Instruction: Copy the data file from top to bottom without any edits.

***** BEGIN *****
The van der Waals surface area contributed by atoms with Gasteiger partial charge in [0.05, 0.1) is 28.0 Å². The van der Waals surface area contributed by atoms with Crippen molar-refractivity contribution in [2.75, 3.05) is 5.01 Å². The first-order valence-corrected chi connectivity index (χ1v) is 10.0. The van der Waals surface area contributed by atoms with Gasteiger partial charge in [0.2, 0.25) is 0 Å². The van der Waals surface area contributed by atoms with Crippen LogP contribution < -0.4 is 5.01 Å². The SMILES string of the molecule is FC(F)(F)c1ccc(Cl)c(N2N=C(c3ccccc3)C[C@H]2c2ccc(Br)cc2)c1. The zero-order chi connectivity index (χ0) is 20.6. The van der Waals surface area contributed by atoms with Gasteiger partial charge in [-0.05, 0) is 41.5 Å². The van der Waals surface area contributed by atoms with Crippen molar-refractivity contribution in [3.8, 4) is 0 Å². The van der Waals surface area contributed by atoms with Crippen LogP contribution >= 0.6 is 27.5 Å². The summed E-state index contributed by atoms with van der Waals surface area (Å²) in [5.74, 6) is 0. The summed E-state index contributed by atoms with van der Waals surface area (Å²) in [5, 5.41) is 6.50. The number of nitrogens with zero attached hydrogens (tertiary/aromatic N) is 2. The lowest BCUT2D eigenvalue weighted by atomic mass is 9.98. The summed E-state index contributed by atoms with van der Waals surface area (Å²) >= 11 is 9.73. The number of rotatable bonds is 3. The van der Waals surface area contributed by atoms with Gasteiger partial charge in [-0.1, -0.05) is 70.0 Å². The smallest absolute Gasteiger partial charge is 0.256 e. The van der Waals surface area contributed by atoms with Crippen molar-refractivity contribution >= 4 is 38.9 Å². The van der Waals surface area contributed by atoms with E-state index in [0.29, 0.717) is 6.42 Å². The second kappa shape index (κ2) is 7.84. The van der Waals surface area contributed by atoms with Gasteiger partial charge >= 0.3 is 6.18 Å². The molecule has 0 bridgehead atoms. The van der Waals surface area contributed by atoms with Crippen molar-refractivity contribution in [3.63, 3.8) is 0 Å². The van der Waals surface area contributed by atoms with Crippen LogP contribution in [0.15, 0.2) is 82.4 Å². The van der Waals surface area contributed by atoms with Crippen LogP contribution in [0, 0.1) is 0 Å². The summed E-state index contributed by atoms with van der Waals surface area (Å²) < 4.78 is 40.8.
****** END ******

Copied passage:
The van der Waals surface area contributed by atoms with Gasteiger partial charge in [0.05, 0.1) is 28.0 Å². The van der Waals surface area contributed by atoms with Crippen molar-refractivity contribution in [2.75, 3.05) is 5.01 Å². The first-order valence-corrected chi connectivity index (χ1v) is 10.0. The van der Waals surface area contributed by atoms with Gasteiger partial charge in [0.2, 0.25) is 0 Å². The van der Waals surface area contributed by atoms with Crippen LogP contribution < -0.4 is 5.01 Å². The SMILES string of the molecule is FC(F)(F)c1ccc(Cl)c(N2N=C(c3ccccc3)C[C@H]2c2ccc(Br)cc2)c1. The zero-order chi connectivity index (χ0) is 20.6. The van der Waals surface area contributed by atoms with Gasteiger partial charge in [-0.05, 0) is 41.5 Å². The van der Waals surface area contributed by atoms with Crippen molar-refractivity contribution in [3.8, 4) is 0 Å². The van der Waals surface area contributed by atoms with Crippen LogP contribution >= 0.6 is 27.5 Å². The summed E-state index contributed by atoms with van der Waals surface area (Å²) in [5.74, 6) is 0. The summed E-state index contributed by atoms with van der Waals surface area (Å²) in [5, 5.41) is 6.50. The number of nitrogens with zero attached hydrogens (tertiary/aromatic N) is 2. The lowest BCUT2D eigenvalue weighted by atomic mass is 9.98. The summed E-state index contributed by atoms with van der Waals surface area (Å²) >= 11 is 9.73. The number of rotatable bonds is 3. The van der Waals surface area contributed by atoms with Gasteiger partial charge in [-0.1, -0.05) is 70.0 Å². The smallest absolute Gasteiger partial charge is 0.256 e. The van der Waals surface area contributed by atoms with Crippen molar-refractivity contribution >= 4 is 38.9 Å². The van der Waals surface area contributed by atoms with E-state index in [0.29, 0.717) is 6.42 Å². The second kappa shape index (κ2) is 7.84. The van der Waals surface area contributed by atoms with Gasteiger partial charge >= 0.3 is 6.18 Å². The molecule has 0 bridgehead atoms. The van der Waals surface area contributed by atoms with Crippen molar-refractivity contribution in [3.63, 3.8) is 0 Å². The van der Waals surface area contributed by atoms with Crippen LogP contribution in [0.15, 0.2) is 82.4 Å². The van der Waals surface area contributed by atoms with Crippen LogP contribution in [0, 0.1) is 0 Å². The summed E-state index contributed by atoms with van der Waals surface area (Å²) < 4.78 is 40.8.